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Posted by Brett Sears on March 03, 2015
If you have ever sprained your ankle, then you know how painful the condition can be and how it can limit your ability to walk, run, or accomplish your normal day to day activities. Correctly treating an ankle sprain is important to ensure that you control the initial inflammatory response and safely restore normal motion to your ankle and foot.
Typical Causes of Ankle Sprains
An ankle sprain is caused by turning your ankle over. This typically happens when you are walking or running and you step on an uneven surface. This forces your ankle to move rapidly and forcefully in one direction, stretching the ligaments on the side of your ankle that support the joint.
The most common type of ankle sprain is called an inversion sprain where your ankle turns inwards and stretches the lateral, or outside, part of your ankle. This happens for two reasons. First, the boney anatomy of your ankle blocks motion in one direction and forces your ankle to move more easily into inversion. Second, the three lateral ligaments of your ankle are smaller and weaker than the big, thick ligament that supports the medial, or inside, part of the joint.
Treatment for Ankle Sprains
If you have sprained your ankle, there are many different treatments that you can do to quickly recover and get back to your normal activities. First, and most importantly, you should call your doctor if you suffered an ankle sprain, just to get a definitive diagnosis and ensure that a more serious injury hasn't occurred to your ankle.
Most ankle sprains respond well to conservative treatment. These treatments may include:
Ice: An ankle sprain typically causes pain, swelling, and bruising in your ankle and foot. This is a sign of inflammation, and the initial treatment for the inflammation should be application of ice to your foot and ankle. Ice helps to temporarily decrease circulation to the area to minimize swelling.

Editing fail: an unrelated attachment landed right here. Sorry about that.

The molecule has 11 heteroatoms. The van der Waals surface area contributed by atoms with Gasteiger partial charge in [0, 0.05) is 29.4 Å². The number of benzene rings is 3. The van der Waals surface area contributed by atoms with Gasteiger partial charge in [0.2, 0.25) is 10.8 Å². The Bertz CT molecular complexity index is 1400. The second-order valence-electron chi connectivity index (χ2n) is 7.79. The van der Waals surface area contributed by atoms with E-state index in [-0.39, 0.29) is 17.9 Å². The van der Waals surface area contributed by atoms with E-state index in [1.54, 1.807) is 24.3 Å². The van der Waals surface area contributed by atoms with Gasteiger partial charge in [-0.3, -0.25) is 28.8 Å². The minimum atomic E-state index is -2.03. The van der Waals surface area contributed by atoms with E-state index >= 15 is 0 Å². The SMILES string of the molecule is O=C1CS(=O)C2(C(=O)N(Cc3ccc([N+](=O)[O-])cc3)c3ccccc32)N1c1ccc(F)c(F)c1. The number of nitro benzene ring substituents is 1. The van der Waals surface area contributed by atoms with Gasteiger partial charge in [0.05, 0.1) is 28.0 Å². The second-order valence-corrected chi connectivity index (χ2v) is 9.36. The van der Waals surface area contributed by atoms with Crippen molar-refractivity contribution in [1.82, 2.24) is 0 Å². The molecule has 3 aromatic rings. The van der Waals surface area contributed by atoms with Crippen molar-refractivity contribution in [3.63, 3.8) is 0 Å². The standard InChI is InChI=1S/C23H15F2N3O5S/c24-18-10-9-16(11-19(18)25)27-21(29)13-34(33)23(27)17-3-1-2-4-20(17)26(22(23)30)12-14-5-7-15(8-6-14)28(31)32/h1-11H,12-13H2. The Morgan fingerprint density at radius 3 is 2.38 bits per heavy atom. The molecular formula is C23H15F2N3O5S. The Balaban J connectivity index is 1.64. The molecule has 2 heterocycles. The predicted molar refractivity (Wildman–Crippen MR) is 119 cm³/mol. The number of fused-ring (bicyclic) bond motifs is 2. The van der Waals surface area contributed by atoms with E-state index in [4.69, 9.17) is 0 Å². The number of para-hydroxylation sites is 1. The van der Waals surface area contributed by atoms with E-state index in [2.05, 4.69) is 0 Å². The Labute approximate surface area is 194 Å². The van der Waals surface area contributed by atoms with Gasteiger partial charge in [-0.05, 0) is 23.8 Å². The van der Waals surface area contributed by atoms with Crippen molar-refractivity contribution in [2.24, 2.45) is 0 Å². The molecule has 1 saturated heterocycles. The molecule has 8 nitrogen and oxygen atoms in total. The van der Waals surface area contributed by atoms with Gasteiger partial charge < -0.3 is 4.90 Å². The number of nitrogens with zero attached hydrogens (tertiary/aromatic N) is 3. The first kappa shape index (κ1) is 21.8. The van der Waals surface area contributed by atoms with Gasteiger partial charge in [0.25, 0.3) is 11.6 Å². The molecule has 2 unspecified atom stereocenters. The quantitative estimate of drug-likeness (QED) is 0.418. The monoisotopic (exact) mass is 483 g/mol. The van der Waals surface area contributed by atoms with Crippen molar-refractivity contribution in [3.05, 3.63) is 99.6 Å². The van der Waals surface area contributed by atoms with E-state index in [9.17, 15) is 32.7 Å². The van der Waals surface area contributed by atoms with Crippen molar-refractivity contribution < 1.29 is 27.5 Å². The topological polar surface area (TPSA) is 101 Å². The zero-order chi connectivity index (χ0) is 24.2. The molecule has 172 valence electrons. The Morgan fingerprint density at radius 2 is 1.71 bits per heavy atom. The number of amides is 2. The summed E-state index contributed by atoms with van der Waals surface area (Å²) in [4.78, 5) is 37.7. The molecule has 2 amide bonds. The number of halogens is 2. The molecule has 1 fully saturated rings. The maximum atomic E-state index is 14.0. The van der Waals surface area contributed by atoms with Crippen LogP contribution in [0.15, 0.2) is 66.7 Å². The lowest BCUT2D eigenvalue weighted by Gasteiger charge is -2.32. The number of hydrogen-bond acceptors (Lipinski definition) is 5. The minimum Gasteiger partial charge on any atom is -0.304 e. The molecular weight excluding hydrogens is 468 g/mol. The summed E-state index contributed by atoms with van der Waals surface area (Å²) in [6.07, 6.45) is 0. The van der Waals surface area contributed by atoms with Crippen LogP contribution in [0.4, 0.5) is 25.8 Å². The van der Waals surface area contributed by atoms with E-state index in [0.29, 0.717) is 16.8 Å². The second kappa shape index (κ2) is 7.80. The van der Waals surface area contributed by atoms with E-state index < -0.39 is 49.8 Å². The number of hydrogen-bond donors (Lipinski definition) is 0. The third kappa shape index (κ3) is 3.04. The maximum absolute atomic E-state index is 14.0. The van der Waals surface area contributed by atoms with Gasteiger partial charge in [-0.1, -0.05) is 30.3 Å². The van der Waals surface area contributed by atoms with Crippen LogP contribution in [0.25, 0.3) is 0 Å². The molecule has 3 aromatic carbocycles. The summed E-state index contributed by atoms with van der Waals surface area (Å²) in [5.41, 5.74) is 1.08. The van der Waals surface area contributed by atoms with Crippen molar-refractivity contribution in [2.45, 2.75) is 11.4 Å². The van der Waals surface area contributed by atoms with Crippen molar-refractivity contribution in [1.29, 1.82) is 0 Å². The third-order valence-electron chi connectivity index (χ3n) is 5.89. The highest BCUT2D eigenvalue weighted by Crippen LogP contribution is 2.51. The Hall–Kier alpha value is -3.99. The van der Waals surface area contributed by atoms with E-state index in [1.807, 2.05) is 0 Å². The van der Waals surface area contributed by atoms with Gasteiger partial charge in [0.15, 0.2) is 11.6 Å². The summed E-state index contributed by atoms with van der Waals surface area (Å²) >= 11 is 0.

Ice should be applied to your ankle for 15 to 20 minutes, and should be coupled with compression and elevation. An ice wrap specifically for your ankle is best to help provide the best ice coverage and maximal compression to treat the acute pain and swelling in your ankle.
Heat: Once the acute inflammation from your ankle sprain is under control, heat can be applied. The heat helps to improve blood flow to the joint. This helps control muscle pain and improve mobility in the muscles around your ankle joint.
It is important to use a heat pack that conforms to your ankle to provide optimal coverage. Be sure to use a hot pack with a cover or towel to prevent burns to your skin.
Bracing: Ankle sprains typically respond well to using a brace to help stabilize the joint as it heals. A brace keeps your ankle in line and helps to prevent over stressing the ligaments as they heal.
Caution should be used when wearing an ankle brace; using it too long can cause significant tightness and weakness in your ankle joint and surrounding muscles. This can make your course of ankle rehab difficult.
Physical therapy and exercise: A course of physical therapy is often necessary to rehab your sprained ankle. Your physical therapist will asses your condition and prescribe treatments to control inflammation, decrease pain, and improve your ankle range of motion and strength.
Your PT will likely prescribe specific exercises to help improve your ankle mobility and strength. The exercises can help you return to your previous level of activity and can help prevent future episodes with your ankle.
Exercises for your ankle that your PT may prescribe may include:
An ankle sprain can be a scary and painful injury. It can limit your ability to work or enjoy your normal recreational or athletic activity. By doing the right treatments for your ankle, you can quickly and safely return to your previous level of activity.
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